The youngsters faced their fears of water and heights. One of the young participants, Josh, has a phobia of water. Whilst at the Adventure Dock he fell in and panicked. After being helped out by staff, he carried on enjoying himself – so much so that he decided to jump in from the 15ft diving platform into the water.
He said: “When I first fell in I was really scared but the leaders helped me realise that there was nothing to be frightened of because I had my buoyancy aid on. I fell in a few more times before I did the jump and that boosted my confidence.
“Then, there I was at the top of the diving platform with all my friends jumping in and egging me on to do the same. I just did it and loved it.”
Schoolchildren from Anchorsholme Academy have been telling us about their experience of school and what they want to be when they are older.
The year six pupils talked about their hopes for the future and why school is important.
We want children to dream big, have ambition and go as far as their talents will take them.
Watch the video below!
And that’s a wrap!
After spending the week at different high schools across Blackpool, it was easy to see how much hard work and effort had gone into organising the five days of introductory lessons and activities for year 6 pupils.
From poetry sessions, history lessons and creative arts to circus skills, flame tests and water rockets, the pupils sampled a range of taster activities at their prospective secondary schools.
Initial feedback from both pupils and teachers suggests that the taster week has been a big success.
Pupils enjoyed the opportunity to familiarise themselves with daily life at their new school, make new friends and start to learn their way around the building. After feeling nervous and overwhelmed at the start of the week, many pupils grew in confidence once they had met their teachers and explored their new surroundings.
The well-planned visits, events and activities will help primary school pupils transition confidently to high school. The coordination between the primary and high schools has been key to the smooth running of events this week, ensuring that the year six pupils can prepare for their new milestone.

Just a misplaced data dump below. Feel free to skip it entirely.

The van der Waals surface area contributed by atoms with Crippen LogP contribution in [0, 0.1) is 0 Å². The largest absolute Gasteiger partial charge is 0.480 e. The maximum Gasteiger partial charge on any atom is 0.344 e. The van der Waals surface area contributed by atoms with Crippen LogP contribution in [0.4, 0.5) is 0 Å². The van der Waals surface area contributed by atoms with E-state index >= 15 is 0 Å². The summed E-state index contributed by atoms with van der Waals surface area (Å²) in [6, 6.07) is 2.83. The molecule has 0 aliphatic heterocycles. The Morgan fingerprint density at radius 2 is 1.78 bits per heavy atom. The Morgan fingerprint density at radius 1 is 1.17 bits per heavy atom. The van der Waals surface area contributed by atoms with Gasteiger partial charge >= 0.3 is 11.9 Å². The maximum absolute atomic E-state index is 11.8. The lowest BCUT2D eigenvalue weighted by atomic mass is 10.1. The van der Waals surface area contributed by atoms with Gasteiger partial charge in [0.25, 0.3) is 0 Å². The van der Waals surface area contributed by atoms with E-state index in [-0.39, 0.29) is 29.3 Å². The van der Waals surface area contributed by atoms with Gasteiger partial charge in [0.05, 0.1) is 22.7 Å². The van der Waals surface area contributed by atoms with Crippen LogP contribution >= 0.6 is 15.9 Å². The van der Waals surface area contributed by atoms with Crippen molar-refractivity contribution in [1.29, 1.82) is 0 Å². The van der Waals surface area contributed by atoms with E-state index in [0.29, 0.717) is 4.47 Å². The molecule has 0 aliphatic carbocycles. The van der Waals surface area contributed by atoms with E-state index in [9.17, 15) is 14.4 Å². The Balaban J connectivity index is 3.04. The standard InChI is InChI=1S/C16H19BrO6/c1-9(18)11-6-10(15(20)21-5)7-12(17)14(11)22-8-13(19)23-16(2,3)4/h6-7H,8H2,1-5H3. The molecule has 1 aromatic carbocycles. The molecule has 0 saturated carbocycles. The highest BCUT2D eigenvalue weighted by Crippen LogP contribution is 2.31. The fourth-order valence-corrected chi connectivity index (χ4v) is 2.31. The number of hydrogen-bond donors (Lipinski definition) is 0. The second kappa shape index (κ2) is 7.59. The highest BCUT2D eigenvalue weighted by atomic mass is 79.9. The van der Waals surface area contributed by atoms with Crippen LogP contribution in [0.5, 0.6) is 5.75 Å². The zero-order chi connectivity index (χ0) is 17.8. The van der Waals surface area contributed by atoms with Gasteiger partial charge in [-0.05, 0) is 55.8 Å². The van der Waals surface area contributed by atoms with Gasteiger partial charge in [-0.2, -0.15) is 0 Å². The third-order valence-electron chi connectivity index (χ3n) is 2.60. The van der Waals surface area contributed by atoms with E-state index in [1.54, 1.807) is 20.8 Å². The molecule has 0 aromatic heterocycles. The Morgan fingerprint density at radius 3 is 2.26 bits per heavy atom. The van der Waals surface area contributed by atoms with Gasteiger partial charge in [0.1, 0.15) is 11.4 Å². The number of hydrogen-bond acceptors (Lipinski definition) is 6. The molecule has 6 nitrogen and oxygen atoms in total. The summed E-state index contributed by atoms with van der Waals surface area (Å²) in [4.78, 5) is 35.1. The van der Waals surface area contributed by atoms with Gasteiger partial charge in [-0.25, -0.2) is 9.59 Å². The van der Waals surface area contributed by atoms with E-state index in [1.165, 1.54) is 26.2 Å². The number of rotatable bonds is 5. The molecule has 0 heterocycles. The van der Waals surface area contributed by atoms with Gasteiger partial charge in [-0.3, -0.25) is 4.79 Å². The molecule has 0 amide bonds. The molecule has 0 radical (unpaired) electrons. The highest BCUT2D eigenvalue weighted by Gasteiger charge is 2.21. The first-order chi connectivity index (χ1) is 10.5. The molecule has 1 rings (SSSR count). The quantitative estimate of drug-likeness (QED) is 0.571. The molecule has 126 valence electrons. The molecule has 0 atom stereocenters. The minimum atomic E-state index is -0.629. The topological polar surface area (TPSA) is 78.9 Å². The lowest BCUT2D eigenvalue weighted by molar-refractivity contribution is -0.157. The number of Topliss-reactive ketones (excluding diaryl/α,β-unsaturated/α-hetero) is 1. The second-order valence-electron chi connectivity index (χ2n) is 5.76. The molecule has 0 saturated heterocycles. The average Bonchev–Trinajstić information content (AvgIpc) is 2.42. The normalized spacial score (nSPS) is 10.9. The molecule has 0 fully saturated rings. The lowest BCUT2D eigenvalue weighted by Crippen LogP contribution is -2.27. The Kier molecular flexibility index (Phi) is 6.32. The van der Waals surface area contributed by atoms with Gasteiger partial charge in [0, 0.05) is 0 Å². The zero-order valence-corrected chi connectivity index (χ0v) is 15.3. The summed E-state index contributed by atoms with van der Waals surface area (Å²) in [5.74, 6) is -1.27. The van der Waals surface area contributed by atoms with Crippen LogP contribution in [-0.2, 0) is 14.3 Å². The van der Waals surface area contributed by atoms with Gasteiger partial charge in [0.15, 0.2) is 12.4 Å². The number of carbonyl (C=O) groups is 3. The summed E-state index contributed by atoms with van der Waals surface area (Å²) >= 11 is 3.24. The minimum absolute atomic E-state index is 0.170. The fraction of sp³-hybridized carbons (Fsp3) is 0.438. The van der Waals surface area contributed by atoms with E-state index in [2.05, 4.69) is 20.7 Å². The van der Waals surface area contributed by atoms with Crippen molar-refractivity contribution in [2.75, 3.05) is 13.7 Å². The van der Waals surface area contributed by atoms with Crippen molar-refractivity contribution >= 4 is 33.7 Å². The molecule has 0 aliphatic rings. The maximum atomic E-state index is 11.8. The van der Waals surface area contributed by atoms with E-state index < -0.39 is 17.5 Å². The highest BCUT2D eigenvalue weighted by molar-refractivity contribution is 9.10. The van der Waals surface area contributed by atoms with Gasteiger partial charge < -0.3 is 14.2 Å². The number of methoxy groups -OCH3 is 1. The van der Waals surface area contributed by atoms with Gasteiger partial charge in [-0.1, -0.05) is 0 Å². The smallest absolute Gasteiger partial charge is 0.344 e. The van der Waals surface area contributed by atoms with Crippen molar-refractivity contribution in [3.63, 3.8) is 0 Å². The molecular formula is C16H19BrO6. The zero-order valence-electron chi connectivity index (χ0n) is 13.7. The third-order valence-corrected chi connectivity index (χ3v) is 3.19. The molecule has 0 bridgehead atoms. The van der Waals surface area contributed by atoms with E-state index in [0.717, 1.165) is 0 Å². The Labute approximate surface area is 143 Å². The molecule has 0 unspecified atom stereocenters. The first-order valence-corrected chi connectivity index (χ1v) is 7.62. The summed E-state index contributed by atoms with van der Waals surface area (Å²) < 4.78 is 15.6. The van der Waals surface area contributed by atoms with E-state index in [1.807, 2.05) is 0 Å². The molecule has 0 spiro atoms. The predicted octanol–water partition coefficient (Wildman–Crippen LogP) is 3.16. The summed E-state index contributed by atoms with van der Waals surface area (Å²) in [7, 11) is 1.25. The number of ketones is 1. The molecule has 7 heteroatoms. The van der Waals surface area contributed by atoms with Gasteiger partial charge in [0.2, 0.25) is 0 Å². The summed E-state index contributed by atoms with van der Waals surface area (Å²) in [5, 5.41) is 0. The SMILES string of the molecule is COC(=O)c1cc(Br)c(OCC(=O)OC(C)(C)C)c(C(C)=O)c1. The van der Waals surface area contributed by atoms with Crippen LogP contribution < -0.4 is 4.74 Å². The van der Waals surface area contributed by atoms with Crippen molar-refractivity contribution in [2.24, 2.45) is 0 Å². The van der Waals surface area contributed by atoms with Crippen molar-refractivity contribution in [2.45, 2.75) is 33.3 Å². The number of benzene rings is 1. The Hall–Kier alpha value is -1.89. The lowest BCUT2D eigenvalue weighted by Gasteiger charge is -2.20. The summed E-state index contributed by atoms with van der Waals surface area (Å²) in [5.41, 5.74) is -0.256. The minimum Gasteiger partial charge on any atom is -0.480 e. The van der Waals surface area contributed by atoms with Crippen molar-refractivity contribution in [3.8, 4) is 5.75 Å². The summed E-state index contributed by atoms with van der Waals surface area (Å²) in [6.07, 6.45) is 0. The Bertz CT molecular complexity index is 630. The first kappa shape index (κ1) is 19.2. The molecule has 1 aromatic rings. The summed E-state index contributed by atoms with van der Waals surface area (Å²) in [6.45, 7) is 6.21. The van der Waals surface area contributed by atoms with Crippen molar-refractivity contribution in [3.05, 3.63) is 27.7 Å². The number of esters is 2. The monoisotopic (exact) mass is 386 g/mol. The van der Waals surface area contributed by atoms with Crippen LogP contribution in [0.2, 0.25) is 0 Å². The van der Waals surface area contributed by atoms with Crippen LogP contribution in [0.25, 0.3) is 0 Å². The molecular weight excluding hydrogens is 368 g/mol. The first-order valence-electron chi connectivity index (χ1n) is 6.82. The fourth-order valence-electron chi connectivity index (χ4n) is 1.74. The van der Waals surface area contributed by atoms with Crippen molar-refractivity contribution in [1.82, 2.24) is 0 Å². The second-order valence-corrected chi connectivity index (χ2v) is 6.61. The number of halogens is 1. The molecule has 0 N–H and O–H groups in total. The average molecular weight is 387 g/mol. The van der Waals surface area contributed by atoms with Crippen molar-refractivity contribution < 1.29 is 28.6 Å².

Well done to everyone involved!
High schools across Blackpool are continuing their timetable of activities and introductory lessons for year 6 pupils today.
Over the course of this week, pupils have been taking part in a selection of taster lessons to enable them to familiarise themselves with daily life at their prospective secondary school.
Transition week is designed for all students to get to know their new classmates and explore their new environment. The induction process enables the year 6 pupils to feel confident about the new routines and ready to start their journey at high school.
As secondary schools can be a daunting experience for some, earlier this week we asked a couple of students for their thoughts on the week ahead at Highfield Leadership Academy.
Urooj, 11, from Revoe Learning Academy, said: “I felt a bit scared when I got up this morning and was nervous as I didn’t know what to expect.
“I feel more relaxed now that I’m here. I am enjoying moving around the classrooms and exploring the school. I am looking forward to making friends this week.”
Levi, 11, from Baines’ Endowed said: “I don’t really feel nervous about the move to high school. I am ready for it.
“There’s a big difference in size from my school to this one so I’m looking forward to finding my way around.
“I am most excited about doing PE and making friends as I’m the only one from my school coming here.”